Ghode says Aniket always ranked first in his class. “After his father’s death, he remained absent for a while. About three weeks later, when he rejoined school, he was no longer his chirpy self,” he recalls, adding that he also developed a severe problem in paying attention. Aniket, the teacher says, would stare blankly in class. He would have no clue what was being taught.
“We spoke to him several times and told him that whatever had happened was not in his control and that he needs to focus on his education,” Ghode says. Gradually, Aniket managed to get his focus back on studies and once again ranked first in class 5 . He is now in Class 6. “But he is not his old self, when he used to be playful and laugh out loud,” says the teacher.
Any question about their father brings tears to the siblings’ eyes. When asked what they would like to do when they grew up, Aniket says he wants to be a police officer, while Sanchita wants to be a ‘madam’, as the teacher is addressed in the school. “These children need more than education. Such an upheaval in life is tough even for an adult to cope with,” says Ghode. He feels that the government has to bring in professional counsellors to reach out to such children.
A 2010 study led by the Johns Hopkins Children’s Centre found that losing a parent to suicide increases children’s risk of developing a range of major psychiatric disorders. “Those who have lost a parent to suicide are at a higher risk of committing suicide too,” says Vijayakumar, who has worked extensively in the farmer suicide-affected Kattumannarkoil district in Tamil Nadu and with the tsunami affected-children from the State. “There is a grave need to evaluate and counsel these children. They should get avenues to vent their emotions in a non-threatening manner,” she says, suggesting group painting and art therapy as possible methods. “The pictures they draw at times reflect the emotions they are going through,” she says.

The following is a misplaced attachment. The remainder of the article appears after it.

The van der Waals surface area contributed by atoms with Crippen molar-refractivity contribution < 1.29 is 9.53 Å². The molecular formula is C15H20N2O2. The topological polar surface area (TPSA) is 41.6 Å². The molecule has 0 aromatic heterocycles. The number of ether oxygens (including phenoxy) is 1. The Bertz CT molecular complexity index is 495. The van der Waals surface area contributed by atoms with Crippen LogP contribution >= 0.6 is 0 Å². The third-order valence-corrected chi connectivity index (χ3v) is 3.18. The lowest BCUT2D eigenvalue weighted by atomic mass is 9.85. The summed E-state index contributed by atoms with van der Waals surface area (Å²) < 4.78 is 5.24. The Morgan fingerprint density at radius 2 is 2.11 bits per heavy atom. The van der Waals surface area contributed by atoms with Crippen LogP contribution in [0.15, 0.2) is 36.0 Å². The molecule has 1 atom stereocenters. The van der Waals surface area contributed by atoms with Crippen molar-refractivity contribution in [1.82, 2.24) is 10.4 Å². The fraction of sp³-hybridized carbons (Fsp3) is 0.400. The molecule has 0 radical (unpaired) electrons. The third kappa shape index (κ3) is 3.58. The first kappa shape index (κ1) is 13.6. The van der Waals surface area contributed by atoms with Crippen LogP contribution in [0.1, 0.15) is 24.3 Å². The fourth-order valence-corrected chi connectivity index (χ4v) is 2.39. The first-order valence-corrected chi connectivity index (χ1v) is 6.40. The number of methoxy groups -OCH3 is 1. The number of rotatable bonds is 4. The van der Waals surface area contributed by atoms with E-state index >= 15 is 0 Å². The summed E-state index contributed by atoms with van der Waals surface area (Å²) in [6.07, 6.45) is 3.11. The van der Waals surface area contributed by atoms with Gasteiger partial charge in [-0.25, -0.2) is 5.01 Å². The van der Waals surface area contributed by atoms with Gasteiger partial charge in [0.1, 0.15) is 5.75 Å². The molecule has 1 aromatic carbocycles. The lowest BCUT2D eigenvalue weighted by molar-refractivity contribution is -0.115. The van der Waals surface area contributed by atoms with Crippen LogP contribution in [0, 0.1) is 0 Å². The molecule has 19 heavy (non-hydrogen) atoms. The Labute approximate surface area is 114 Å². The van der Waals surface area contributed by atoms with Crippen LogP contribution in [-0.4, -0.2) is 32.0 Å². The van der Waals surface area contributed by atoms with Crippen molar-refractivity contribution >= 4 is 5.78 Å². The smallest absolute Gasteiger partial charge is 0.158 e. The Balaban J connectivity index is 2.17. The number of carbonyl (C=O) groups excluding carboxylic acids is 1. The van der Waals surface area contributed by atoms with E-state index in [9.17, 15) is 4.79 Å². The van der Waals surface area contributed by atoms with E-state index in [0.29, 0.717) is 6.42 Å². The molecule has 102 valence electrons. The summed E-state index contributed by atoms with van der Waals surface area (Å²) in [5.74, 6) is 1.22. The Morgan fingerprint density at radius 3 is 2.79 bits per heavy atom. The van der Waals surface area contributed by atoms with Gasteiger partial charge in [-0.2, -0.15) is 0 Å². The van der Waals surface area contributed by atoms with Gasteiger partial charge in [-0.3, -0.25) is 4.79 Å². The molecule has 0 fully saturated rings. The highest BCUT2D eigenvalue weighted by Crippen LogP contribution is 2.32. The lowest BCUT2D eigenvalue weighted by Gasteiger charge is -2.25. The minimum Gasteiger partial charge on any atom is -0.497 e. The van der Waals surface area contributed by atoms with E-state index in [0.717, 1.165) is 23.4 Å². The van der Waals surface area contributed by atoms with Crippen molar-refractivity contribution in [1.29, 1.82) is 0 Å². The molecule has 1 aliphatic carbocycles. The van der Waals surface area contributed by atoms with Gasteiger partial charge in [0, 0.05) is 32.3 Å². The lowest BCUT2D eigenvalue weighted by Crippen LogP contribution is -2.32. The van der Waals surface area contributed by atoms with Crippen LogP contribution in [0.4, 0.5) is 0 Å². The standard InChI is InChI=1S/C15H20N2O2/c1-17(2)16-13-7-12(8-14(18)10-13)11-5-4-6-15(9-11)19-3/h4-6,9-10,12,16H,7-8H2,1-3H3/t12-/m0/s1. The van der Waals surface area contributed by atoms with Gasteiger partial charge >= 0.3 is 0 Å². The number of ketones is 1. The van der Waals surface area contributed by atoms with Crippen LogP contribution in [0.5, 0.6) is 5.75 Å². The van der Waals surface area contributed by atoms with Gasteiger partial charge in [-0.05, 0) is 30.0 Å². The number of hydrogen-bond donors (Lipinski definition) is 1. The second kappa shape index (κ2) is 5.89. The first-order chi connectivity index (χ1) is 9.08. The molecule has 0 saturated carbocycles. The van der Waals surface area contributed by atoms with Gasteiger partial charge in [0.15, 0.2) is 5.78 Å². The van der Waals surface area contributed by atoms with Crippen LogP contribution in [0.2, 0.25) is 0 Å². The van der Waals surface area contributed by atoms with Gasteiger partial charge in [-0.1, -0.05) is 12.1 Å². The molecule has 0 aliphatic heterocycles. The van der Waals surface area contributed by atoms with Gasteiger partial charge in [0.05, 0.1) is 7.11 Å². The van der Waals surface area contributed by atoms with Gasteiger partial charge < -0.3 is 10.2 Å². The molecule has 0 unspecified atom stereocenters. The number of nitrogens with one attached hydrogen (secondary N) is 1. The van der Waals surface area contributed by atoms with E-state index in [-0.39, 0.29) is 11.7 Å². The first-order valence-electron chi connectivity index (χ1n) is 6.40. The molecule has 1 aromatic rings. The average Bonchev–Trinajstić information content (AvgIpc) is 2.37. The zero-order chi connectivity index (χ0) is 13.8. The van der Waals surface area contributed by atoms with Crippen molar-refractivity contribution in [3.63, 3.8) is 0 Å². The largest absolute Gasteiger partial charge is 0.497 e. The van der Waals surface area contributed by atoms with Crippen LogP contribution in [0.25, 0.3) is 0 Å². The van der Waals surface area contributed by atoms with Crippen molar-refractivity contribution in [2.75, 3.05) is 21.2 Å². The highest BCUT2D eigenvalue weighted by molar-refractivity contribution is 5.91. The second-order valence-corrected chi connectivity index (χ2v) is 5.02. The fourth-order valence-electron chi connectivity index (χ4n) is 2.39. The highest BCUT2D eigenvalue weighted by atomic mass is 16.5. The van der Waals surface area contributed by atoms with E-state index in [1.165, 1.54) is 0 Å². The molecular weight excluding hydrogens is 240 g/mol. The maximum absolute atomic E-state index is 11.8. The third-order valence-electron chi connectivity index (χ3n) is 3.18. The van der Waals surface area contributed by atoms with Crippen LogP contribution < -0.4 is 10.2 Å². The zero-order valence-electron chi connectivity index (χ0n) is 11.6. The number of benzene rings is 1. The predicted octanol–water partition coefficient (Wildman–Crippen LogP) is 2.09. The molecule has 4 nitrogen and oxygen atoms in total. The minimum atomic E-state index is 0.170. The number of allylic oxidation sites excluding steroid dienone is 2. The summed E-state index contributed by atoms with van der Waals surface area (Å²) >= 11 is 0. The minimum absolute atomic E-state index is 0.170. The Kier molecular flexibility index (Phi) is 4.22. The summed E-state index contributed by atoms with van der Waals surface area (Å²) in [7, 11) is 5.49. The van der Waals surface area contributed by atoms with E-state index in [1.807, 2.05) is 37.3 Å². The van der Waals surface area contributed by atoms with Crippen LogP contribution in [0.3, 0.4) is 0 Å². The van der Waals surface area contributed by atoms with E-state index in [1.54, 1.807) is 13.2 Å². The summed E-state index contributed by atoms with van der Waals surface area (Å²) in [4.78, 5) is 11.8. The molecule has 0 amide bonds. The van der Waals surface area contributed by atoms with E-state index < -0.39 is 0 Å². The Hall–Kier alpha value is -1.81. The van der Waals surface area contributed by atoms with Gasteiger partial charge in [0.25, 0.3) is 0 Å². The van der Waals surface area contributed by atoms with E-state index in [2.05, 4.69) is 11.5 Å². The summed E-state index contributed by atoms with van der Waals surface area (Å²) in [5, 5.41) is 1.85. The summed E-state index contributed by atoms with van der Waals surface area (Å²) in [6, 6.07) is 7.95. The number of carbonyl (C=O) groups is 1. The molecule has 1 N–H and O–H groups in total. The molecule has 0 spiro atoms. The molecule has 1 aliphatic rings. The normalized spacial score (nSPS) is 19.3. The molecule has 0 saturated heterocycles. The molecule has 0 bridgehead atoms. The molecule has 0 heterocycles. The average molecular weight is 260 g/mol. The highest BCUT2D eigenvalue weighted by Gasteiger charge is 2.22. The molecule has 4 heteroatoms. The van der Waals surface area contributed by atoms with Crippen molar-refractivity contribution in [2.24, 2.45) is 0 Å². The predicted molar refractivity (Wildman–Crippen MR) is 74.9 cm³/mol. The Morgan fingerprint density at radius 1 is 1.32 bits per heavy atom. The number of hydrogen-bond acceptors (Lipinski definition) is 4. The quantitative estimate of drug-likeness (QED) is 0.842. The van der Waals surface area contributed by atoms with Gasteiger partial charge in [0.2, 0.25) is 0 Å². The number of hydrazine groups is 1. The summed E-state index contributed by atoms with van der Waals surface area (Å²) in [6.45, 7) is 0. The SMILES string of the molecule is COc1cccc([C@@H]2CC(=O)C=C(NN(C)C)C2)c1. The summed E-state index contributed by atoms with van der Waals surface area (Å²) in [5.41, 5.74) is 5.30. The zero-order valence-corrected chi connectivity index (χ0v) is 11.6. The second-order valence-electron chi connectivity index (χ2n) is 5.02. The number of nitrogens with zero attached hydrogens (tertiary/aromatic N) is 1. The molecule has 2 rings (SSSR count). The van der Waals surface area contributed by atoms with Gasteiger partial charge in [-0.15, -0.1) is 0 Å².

Ann Masten, a professor of child development in the Institute of Child Development at the University of Minnesota, says that, in itself, losing a parent is a very stressful event in a child’s life. “Many children experience it as a parent leaving them for something they may have done. They react with anger at times. Some who internalise their feelings may become sad and silent, and can thus be easily ignored. Some children recover with good parenting and good teacher support, while others may require mental health support,” says Masten. “Intervention is needed because it is obvious that these children are silent sufferers,” she adds. But hundreds of children from Marathwada and Vidarbha’s suicide-affected families are exactly that — silent sufferers.
Experts say that survivor’s guilt is most commonly observed in those who have lost someone to suicide. They are tormented with either visual memories of the event or auditory memories. “We use the technique of memory distortion. For example, if it’s a visual memory, we get them to reconstruct it and then ask them to farther the body from them and gradually destroy the image. To reduce the guilt, we use the Rational Emotive Behaviour Therapy techniques to assure them that it was not their fault,” says Mumbai-based counselling psychologist, Binaifer Sahukar. “With continuous counselling, they are able to become resilient. While the counsellor is not going to be around forever, these strategies are developed for them to use whenever needed,” she says.
Sahukar, who has counselled many school and college students, observes that some children may bounce back quickly while others may take time, and a few may never be able to deal with the trauma. “It all depends on the core personality and the stress tolerance threshold. We may have twins going through the same trauma and one of them may recover quickly while the other does not. The time taken to heal varies from person to person,” she says, adding that complete lack of counselling or a support system to deal with the trauma may lead to long-term consequences such as alcoholism and wrecked relationships.